Innovation is the best way for a business to adapt, evolve, and anticipate. But it’s hard, and two major obstacles extinguish its fire: conformity and imitation. 

Comformity 

Any business can experience conformity at some point. The symptoms are passivity, preserving the status quo, and even complete opposition to progress. Businesses spy on each other in order to know what others are up to and to align their own strategies accordingly. Conformity turns into a trap when:

  • It becomes the argument-answer that stifles every question and stands as the only truth. You hear comments like: “If this were convenient, everyone would know it.” or “If it was worth working differently, others would have done it before.”
  • It kills creativity and innovation. You hear comments like: “No one does it. Why would we have to go for it?” and “Precisely because no one has done it.”
  • It gets the business stuck in a routine by duplicating what others. You hear comments like: “We have always done it this way.” You rarely hear questions such as:” “Why are we doing what we do?” “How can we do something more efficiently?” or “How would we do if we were to launch such a business today?”

In the end, routine and conformity kill inspiration, and without inspiration it is difficult for people to maintain inner motivation. In other words, conformity is imitation put to sleep.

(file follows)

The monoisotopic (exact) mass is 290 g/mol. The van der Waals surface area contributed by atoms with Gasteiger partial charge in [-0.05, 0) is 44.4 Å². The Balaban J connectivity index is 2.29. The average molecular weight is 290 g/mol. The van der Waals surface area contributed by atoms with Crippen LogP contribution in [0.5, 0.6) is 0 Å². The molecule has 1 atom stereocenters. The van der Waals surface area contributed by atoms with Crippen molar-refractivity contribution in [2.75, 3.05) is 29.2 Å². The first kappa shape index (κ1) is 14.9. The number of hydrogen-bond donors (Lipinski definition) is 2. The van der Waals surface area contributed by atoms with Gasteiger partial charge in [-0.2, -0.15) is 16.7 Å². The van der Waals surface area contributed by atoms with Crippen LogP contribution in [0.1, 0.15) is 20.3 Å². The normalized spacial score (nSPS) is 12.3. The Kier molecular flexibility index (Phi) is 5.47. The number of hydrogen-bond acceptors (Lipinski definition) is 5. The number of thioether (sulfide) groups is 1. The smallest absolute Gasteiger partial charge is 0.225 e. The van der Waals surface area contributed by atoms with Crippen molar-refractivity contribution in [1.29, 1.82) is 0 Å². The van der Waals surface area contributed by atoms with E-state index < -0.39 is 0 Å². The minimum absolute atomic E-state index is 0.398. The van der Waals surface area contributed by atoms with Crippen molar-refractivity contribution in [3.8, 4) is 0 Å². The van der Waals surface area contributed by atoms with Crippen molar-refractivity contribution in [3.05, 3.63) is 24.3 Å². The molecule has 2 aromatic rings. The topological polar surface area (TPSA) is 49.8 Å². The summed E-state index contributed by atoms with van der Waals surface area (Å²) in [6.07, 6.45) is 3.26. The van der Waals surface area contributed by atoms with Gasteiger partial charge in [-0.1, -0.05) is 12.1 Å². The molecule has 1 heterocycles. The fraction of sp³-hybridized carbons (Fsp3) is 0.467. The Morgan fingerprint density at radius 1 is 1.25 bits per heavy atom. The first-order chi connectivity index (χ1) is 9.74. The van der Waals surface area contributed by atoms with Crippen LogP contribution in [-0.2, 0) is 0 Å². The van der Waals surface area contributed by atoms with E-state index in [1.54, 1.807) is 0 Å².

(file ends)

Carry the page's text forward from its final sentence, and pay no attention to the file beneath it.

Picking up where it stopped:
Imitation 

In addition to conformity, innovation can be stifled by imitation. No doubt, imitation is the starting point of any long-lasting learning process. We, humans, learn through imitation. From the time we are born, we watch what others do: relatives, friends, teammates, colleagues, and so on.

Then we imitate many of the actions we see. Imitation is the basis of any learning process. The threat from imitation arises when we stubbornly reproduce what the others are already doing without adding one’s own value. At this point imitation turns into copying, and it induces conformity. 3 Keys to Innovation To innovate, we must enter a process that requires conscience and continuous effort. Here are three elements that ignite innovation in the 21st century:

  1. Transgression: We are responsible to change the perception we have of our environment. What possible difference can we make? What opportunities can we spot? This is where our mindset and behavior come in to help us see things differently.
  2. Tests: This is the technical step. It's the phase when you try (and try again) to get your idea to turn into reality. It's prototyping. It's iterating. It's where test-runs are done and mistakes are made.
  3. Transmission: An idea is an idea. Once tested and validated, it has to spread through market, customers, and teams. And this implies to navigate between different expectations and balance between different profiles to set innovation on fire in our businesses and companies.

Want to learn more? Join me in Atlanta at ATD 2017 Conference & Exposition for the session: Innovation in the 21st Century: Create, Build, and Manage Your Dream Team.